Learning practical aspects of Spanish, I have discovered that the most natural way to express present perfect continuous is to use the structure llevar + GERUNDIO:

Llevo mucho tiempo buscando a ella. I have been looking for her for a long time.

Similar, conjugated forms of 'llevar' can be used for the past etc.

I would be interested, do any other constructs exist to substitute for the English perfect continuous?

Some examples:

  • Even though he has been examining it since early this morning, we still do not know what it is.
  • When we decided to get divorced, we both had been living in Madrid for 4 years.
  • Aren't you tired? You have been walking since yesterday evening.

Of course the examples do not cover all the cases, but that is the point of the question.

  • There's nothing with using "He estado buscando", in some cases it may even sound better (for example, if no discrete time frame is given). Other verbs have similar-ish meanings like venir Jul 10, 2018 at 13:55
  • Please provide an English example first without the Spanish. What do you mean by "similar for the past"? At times llevar is right, but not always.
    – Lambie
    Jul 10, 2018 at 13:57
  • @Lambie I meant you just conjugate llevar and can use it for past perfect continuous for example.
    – ludgo
    Jul 10, 2018 at 14:27
  • You can use it in some cases. It is not always the case.
    – Lambie
    Jul 10, 2018 at 14:28

2 Answers 2


The most common substitution is the most literal one, using estar + gerund. All three of your English examples can be translated using this structure.

An alternative, as you already know, is using llevar + gerund. This one would also be correct in your three examples.

  • Aunque lleva examinándolo desde esta mañana temprano, todavía no sabemos qué es.
  • Cuando decidimos divorciarnos, ambos llevábamos (ya) cuatro años viviendo en Madrid.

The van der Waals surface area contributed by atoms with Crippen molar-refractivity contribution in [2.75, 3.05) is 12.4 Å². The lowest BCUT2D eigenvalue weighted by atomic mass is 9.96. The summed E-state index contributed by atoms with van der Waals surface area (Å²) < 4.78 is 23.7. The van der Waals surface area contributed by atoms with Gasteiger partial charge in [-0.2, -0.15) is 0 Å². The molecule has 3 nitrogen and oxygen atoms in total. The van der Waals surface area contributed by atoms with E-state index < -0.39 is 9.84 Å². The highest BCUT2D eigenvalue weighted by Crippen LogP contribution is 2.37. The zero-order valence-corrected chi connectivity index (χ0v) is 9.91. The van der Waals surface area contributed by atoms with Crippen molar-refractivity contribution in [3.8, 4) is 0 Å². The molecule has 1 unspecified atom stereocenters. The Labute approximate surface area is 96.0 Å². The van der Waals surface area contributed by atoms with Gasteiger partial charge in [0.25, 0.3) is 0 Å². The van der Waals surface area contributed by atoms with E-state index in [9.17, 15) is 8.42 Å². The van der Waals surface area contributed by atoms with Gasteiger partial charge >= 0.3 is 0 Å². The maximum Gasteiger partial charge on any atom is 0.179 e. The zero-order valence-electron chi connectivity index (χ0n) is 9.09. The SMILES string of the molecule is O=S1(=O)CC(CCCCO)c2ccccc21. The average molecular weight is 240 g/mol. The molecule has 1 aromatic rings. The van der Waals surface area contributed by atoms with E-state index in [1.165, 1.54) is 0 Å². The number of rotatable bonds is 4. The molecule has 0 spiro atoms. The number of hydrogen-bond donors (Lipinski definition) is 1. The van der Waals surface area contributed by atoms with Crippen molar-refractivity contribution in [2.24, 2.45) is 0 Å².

• ¿No estás cansado? Llevas caminando desde anoche.

One particular thing with this structure is that it's a bit more loosely coupled than estar + gerund. That is, it's rather common to place other things (complements of time/duration, mostly) between llevar and the gerund. You can do this with estar + gerund, but they tend to keep together.

Yet another alternative involves using venir + gerund, and in some dialects at least, andar + gerund.

These verbs (llevar, venir, andar) have some subtle connotations that differentiate them from estar in this "present continuous". Obviously they connote movement, so they reinforce the idea of the action as an ongoing process.

There's also tener + gerund, which is used only in some places. It means the same, even though the verb suggests permanence instead of movement.

Finally there's a common phrase using pasarse + gerund, which means "to spend (a certain lapse of time) doing (something)". This can be more or less identical in meaning with the "present continuous", or it can be frequentative:

Se pasa los días trabajando. "He spends the days working."

This frequentative meaning is often expressed using a nonsense pronoun (la or lo) with pasarse:

Se la pasa mirando por la ventana.

That means either "He spends all the time looking out the window" or "He goes and looks out the window time and time again". The pronoun doesn't refer specifically to anything, though it can construed as meaning "life" or "all the time".

  • gerundio + me/te/lo/le/la/nos/les/se
    – Mike
    Jul 11, 2018 at 5:58

(Supplementary answer)

Here are a few more for the example "You have been walking since 10 am":

Vas caminando desde las diez de la mañana

Sigues caminando desde etc.

Estás camine y camine desde etc. [This is the most colorful]

No paras de caminar desde etc.

Caminas desde etc.

Estás caminando desde etc.

Llevas varias horas caminando, desde las 10 de la mañana.

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